Codegate CTF 2020 Preliminary Writeup

I played Codegate CTF 2020 in shibad0gs. I was busy for another upcoming event and couldn't work on it full time but I solved some challenges and we reached 30th place.


As the challenge doesn't have category, I randomly picked up tasks.

Tasks and solvers:


[333pts] SimpleMachine

We're given a stripped ELF possibly written in C++, and a file named target. It's a simpe VM and the target code accepts user input and validates if it's correct. Every instruction is 8-byte length and the first byte determines the instruction. This is the switch statement:


It has only 8 instructions: mov, add, mul, xor, cmp, jnz, read, write. I wrote gdb script which forces it to trace the correct path and dumped the traces.

# gdb -n -q -x solve.py ./simple_machine
import gdb
import re

def get_arg():
    v = int(re.findall("\t0x([0-9a-f]{8})", gdb.execute("x/1xw $rdi + 0x34", to_string=True))[0], 16)
    return v & 0xffff, v >> 16

gdb.execute("break *0x00005555555558c0")
gdb.execute("break *0x00005555555558a0")
gdb.execute("break *0x0000555555555888")
gdb.execute("break *0x0000555555555870")
gdb.execute("break *0x0000555555555858")
gdb.execute("break *0x0000555555555848")
gdb.execute("break *0x0000555555555830")
gdb.execute("break *0x0000555555555810")
gdb.execute("break *0x00005555555557e0")
gdb.execute("run ./target < input")

flag = ''
log = ''
skip = False
while True:
    rip = int(re.findall("0x([0-9a-f]+)", gdb.execute("i r $rip", to_string=True))[0], 16)
    if rip == 0x00005555555557e0:
        arg1, arg2 = get_arg()
        log += "[+] read 0x{:04x}, 0x{:04x}\n".format(arg1, arg2)
    elif rip == 0x0000555555555848:
        arg1, arg2 = get_arg()
        log += "[+] mov 0x{:04x}, 0x{:04x}\n".format(arg1, arg2)
    elif rip == 0x0000555555555858:
        arg1, arg2 = get_arg()
        log += "[+] add 0x{:04x}, 0x{:04x}\n".format(arg1, arg2)
        #w = 0x10000 - arg2
        #gdb.execute("set {{short}}*{{$rdi + 0x34}} = {}".format(w))
        #flag += hex(w)[2:].decode("hex")[::-1]
        #print("[!] flag = {}".format(flag))
    elif rip == 0x0000555555555870:
        arg1, arg2 = get_arg()
        log += "[+] mul 0x{:04x}, 0x{:04x}\n".format(arg1, arg2)
    elif rip == 0x0000555555555888:
        arg1, arg2 = get_arg()
        log += "[+] xor 0x{:04x}, 0x{:04x}\n".format(arg1, arg2)
    elif rip == 0x00005555555558a0:
        arg1, arg2 = get_arg()
        if arg2 == 0xc:
            skip = True
            skip = False
        log += "[+] cmp 0x{:04x}, 0x{:04x}\n".format(arg1, arg2)
    elif rip == 0x00005555555558c0:
        arg1, arg2 = get_arg()
        log += "[+] jnz 0x{:04x}, 0x{:04x}\n".format(arg1, arg2)
        if not skip:
            gdb.execute("set {short}*{$rdi + 0x34} = 0")
    elif rip == 0x0000555555555810:
        with open("trace.txt", "w") as f:

This dumps something like this:

[+] read 0x4000, 0x0024
[+] add 0x4f43, 0xb0bd
[+] cmp 0x0000, 0x0000
[+] jnz 0x0000, 0x01a0
[+] add 0x4544, 0xbabc
[+] cmp 0x0000, 0x0000
[+] jnz 0x0000, 0x01a0
[+] add 0x4147, 0xbeb9
[+] cmp 0x0000, 0x0000
[+] jnz 0x0000, 0x01a0
[+] add 0x4554, 0xbaac

Just read the trace and wrote the solver.

from ptrlib import *

flag = b''
flag += p16(0x10000 - 0xb0bd)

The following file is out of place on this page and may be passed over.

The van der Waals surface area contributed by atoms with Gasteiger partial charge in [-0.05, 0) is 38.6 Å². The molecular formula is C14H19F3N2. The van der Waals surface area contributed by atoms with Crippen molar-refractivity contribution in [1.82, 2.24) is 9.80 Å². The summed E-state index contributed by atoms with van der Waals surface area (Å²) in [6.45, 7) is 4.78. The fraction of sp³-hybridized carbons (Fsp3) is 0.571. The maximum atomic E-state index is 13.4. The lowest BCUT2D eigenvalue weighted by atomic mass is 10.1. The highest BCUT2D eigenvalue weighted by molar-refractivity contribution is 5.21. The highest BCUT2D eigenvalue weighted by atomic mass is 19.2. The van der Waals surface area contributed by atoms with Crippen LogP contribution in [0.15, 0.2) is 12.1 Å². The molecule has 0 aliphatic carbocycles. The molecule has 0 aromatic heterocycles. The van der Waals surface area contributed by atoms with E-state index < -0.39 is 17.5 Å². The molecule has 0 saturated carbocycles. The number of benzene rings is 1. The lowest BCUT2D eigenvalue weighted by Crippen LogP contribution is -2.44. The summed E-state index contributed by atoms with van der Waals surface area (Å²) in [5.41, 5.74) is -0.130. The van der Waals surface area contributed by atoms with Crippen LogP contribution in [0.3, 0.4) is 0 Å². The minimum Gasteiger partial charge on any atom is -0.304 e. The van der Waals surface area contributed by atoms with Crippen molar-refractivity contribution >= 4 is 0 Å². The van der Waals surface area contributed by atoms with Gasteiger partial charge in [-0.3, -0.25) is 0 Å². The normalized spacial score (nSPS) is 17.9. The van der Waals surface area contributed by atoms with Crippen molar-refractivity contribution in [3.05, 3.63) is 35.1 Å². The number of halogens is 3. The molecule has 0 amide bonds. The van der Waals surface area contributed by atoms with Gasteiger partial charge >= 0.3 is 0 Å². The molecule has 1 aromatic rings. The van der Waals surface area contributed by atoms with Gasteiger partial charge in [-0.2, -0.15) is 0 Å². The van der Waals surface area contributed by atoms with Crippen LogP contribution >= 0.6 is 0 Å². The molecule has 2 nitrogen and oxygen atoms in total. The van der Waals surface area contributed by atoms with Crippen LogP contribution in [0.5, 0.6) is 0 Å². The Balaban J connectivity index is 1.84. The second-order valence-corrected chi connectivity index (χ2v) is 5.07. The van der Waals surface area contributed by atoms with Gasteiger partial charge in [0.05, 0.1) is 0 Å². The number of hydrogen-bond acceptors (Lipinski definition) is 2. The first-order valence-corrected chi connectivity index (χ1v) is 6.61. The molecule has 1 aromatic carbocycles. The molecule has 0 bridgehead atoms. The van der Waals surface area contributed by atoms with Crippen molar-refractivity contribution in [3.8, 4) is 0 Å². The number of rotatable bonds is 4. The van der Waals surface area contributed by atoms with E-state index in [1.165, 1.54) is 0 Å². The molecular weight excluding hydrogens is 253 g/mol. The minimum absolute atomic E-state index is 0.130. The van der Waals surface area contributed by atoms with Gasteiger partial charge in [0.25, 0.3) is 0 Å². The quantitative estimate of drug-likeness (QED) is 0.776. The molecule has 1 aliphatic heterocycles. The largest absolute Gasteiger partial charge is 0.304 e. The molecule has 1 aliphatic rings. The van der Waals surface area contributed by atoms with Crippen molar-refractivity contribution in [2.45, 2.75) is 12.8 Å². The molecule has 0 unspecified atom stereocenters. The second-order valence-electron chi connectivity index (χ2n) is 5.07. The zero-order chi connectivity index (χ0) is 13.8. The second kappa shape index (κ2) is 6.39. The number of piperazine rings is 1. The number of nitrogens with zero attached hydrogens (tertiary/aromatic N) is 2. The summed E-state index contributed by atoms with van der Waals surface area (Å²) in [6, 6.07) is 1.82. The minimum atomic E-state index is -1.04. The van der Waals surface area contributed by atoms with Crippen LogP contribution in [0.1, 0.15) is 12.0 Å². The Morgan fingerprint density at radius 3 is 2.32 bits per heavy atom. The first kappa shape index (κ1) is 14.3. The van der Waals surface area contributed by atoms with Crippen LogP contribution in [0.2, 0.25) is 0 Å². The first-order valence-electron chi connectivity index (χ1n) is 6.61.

flag += p16(0x10000 - 0xbabc)
flag += p16(0x10000 - 0xbeb9)
flag += p16(0x10000 - 0xbaac)
flag += p16(0x10000 - 0xcfce)
flag += p16(0x10000 - 0xcfce)
keyList = (
    (0x63f7, 0xf974),
    (0xa419, 0x2b9d),
    (0xec2b, 0x4caf),
    (0x347d, 0xbee1),
    (0x5c87, 0xfc0d),
    (0xe589, 0x6e48),
    (0x2e9b, 0xe03c),
    (0x73ad, 0xd322),
    (0x94f7, 0x1979),
    (0xbd19, 0x36d6),
    (0xc72b, 0x40e8),
    (0x497d, 0xcbf7),
for key in keyList:
    for x in range(0x10000):
        if (x ^ key[0]) + key[1] == 0x10000:
    flag += p16(x)

That's it.


[702pts] malicious

We're given a 32-bit PE. In the first phase, the program initializes a buffer, which turned out to be decryption key later. As I didn't know it's important, I skipped this phase at first. In sub_403db11 has a code decryption process.


By googling the magic numbers, I found the used cipher was Camellia. So, we need to get the key but it's the one the program initialized in the first phase. Since a remote server feeds the latter part of the key and it's down, we can't get the key. However, there's a check for the key.


I had been stuck here as sub_4039be was too complex to analyse. After a while, @akym found it's just a MD5. Also he dumped the decrypted PE :-)

Now we're in the second stage. In this stage, the program decrypts and writes bootloader to PhysicalDrive1000. I decrypted and dumped the bootloader.

#include <openssl/camellia.h>
#include <stdio.h>
#include <stdlib.h>
#include <string.h>

unsigned char rawKey[] = "p4y1oad_3nc_key!";
unsigned char code[0x4400];
int main() {
  FILE *fp = fopen("hoge.exe", "rb");
  fseek(fp, 0x4e40, SEEK_SET);
  fread(code, 1, 0x4400, fp);
  CAMELLIA_KEY keyTable = {0};
  Camellia_set_key(rawKey, 0x80, &keyTable);
  for(int i = 0; i < 0x4400; i += 0x10) {
    Camellia_decrypt(&code[i], &code[i], &keyTable);

  fp = fopen("bootloader", "wb");
  fwrite(code, 1, 0x4400, fp);

Okay, now we're in the third stage.

$ file bootloader
bootloader: DOS/MBR boot sector MS-MBR

Another unpacker......



with open("bootloader", "rb") as f:
    output = f.read(0x30)
    code = f.read(0xe0 - 0x30)

    for c in code:
        output += bytes([c ^ 0xf4])

    output += f.read()

with open("decoded_bl", "wb") as f:

It checks the century. It prints "not a chance." and exits if it's less than 0x30.


Also, there's a loop in which it reads and writes from/to hard disk 0xdead * 0xbeef times. I disabled those processes and patched the binary, run on the qemu. After trying several times, the flag showed up! (I don't know what it's doing inside tho)